Sarbanes Oxley Act of 2002 The original Act was known as the "truth in securities" law, the Securities Act of 1933. The objectives of this Act were to require that investors receive financial and other significant information concerning securities being offered for public sale; and prohibit deceit, misrepresentations, and other fraud in the sale of securities, (U.S. Securities and Exchange Commission, 2015). According to the Sarbanes-Oxley Act (2006), “the legislation came into force in 2002 and introduced major changes in the regulations of financial practices and corporate governance. Named after Senator Paul Sarbanes and Representative Michael Oxley, who were its main architects, it also set a number of deadlines for compliance,” (N/A). The Sarbanes-Oxley Act (SOX) was passed by congress in 2002 to reduce unethical corporate behavior and decrease future corporate scandals, (Kimmel, Weygandt, & Kieso, 2011, p. 8). This act was introduced to help protect shareholders and the general public from companies that were doing fraudulent practices or accounting errors. This act was enacted in response to several high-profile financial scandals, like Enron, WorldCom and Tyco.
The Act was created to restorage confidence in the accounting profession. The Act mandated a number of reforms to enhance corporate responsibility, enhance financial disclosures and combat corporate and accounting fraud, and created the "Public Company Accounting Oversight Board," also known as the PCAOB, to oversee the activities of the auditing profession, (U.S. Securities and Exchange Commission, 2015). According to Hall (2003), “the Sarbanes Oxley Act of 2002 (the Act) has several effects of interest to financial service professionals. it increases the reliability of financial statement information that financial service professionals may use. the Act proscribes certain conflicts of interest in organizations involved in both investment banking and security research. it mandates disclosure of conflicts of interest by securities analysts. it increases reliability of analyst recommendations. it mandates studies that could prove fruitful in increasing reliability of financial statements and financial analysis even more in the future, (p. 14).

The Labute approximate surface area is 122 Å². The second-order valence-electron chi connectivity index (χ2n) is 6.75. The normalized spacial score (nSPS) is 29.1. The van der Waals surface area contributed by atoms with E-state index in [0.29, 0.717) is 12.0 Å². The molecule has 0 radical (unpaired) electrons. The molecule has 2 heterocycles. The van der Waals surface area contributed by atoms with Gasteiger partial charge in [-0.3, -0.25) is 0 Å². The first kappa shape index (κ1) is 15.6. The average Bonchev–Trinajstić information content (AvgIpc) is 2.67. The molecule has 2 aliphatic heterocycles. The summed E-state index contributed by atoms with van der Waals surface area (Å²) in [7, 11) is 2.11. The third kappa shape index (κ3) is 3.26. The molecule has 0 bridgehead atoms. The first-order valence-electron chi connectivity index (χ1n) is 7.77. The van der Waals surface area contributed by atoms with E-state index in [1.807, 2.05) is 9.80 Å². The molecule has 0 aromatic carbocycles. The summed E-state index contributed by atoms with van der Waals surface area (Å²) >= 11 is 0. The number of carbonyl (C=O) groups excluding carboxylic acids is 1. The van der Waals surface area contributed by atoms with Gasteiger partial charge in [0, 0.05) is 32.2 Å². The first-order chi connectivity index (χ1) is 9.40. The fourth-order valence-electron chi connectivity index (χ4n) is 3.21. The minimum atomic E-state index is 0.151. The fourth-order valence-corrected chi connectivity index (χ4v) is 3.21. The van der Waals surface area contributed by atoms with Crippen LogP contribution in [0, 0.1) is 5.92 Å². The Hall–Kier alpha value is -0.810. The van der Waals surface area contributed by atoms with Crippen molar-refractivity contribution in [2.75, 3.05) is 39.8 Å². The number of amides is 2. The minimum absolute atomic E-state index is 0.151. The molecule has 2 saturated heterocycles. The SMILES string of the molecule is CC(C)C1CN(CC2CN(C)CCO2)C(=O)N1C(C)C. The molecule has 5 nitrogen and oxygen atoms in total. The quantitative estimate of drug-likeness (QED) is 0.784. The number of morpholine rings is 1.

How the Act Changed the Accounting Regulatory Environment The act was aimed at changing the existing regulatory structure. New rules and regulations were created for business audit and auditors. According to Wood (2011), “auditors of public filers are required to register with the PCAOB. The PCAOB was charged with standard etting for audits by registered accounting firms of public filers, inspectin of registeder firms and enforcement, (Who are auditors?). There are federal and state regulators. Public accountants/auditors are regulated by the State Boards of Accountancy. They grant licenses to practice accountancy in each state, (Wood, 2011).
The Effects of the Activities The Sarbanes-Oxley Act comes with a price. Business incur additional costs directly attributed to the legislation. Expanding the scope of annual audits would result in increased costs for the audits, in addition to increased liability for auditors, executives and board…